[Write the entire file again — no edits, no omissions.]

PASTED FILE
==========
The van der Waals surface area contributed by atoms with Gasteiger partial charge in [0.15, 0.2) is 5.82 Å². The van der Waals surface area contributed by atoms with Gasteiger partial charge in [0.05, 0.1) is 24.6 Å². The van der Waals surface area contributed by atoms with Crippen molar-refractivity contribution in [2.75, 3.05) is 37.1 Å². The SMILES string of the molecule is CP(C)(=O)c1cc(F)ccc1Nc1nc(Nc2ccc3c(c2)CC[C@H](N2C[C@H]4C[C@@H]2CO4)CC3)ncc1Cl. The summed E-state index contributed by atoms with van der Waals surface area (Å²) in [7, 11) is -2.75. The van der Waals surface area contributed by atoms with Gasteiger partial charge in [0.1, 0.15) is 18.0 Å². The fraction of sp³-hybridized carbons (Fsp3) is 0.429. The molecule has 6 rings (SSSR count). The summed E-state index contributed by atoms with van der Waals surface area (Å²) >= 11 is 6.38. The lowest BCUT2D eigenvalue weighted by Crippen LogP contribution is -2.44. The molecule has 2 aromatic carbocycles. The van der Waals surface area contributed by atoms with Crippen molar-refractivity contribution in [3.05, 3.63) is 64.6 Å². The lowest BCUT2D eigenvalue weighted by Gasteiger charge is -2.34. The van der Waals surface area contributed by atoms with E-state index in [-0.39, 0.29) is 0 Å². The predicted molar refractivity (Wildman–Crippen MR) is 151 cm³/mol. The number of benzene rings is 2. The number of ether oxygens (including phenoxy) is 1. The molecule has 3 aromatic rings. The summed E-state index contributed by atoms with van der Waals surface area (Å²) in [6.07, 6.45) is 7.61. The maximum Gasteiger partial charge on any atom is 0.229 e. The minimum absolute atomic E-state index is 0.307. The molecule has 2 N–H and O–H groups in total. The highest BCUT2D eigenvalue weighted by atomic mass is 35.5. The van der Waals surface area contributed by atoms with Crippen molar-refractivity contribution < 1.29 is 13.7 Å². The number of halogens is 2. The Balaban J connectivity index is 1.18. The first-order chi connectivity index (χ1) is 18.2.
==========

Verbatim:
The van der Waals surface area contributed by atoms with Gasteiger partial charge in [0.15, 0.2) is 5.82 Å². The van der Waals surface area contributed by atoms with Gasteiger partial charge in [0.05, 0.1) is 24.6 Å². The van der Waals surface area contributed by atoms with Crippen molar-refractivity contribution in [2.75, 3.05) is 37.1 Å². The SMILES string of the molecule is CP(C)(=O)c1cc(F)ccc1Nc1nc(Nc2ccc3c(c2)CC[C@H](N2C[C@H]4C[C@@H]2CO4)CC3)ncc1Cl. The summed E-state index contributed by atoms with van der Waals surface area (Å²) in [7, 11) is -2.75. The van der Waals surface area contributed by atoms with Gasteiger partial charge in [0.1, 0.15) is 18.0 Å². The fraction of sp³-hybridized carbons (Fsp3) is 0.429. The molecule has 6 rings (SSSR count). The summed E-state index contributed by atoms with van der Waals surface area (Å²) >= 11 is 6.38. The lowest BCUT2D eigenvalue weighted by Crippen LogP contribution is -2.44. The molecule has 2 aromatic carbocycles. The van der Waals surface area contributed by atoms with Crippen molar-refractivity contribution in [3.05, 3.63) is 64.6 Å². The lowest BCUT2D eigenvalue weighted by Gasteiger charge is -2.34. The van der Waals surface area contributed by atoms with E-state index in [-0.39, 0.29) is 0 Å². The predicted molar refractivity (Wildman–Crippen MR) is 151 cm³/mol. The number of benzene rings is 2. The number of ether oxygens (including phenoxy) is 1. The molecule has 3 aromatic rings. The summed E-state index contributed by atoms with van der Waals surface area (Å²) in [6.07, 6.45) is 7.61. The maximum Gasteiger partial charge on any atom is 0.229 e. The minimum absolute atomic E-state index is 0.307. The molecule has 2 N–H and O–H groups in total. The highest BCUT2D eigenvalue weighted by atomic mass is 35.5. The van der Waals surface area contributed by atoms with Crippen molar-refractivity contribution < 1.29 is 13.7 Å². The number of halogens is 2. The Balaban J connectivity index is 1.18. The first-order chi connectivity index (χ1) is 18.2.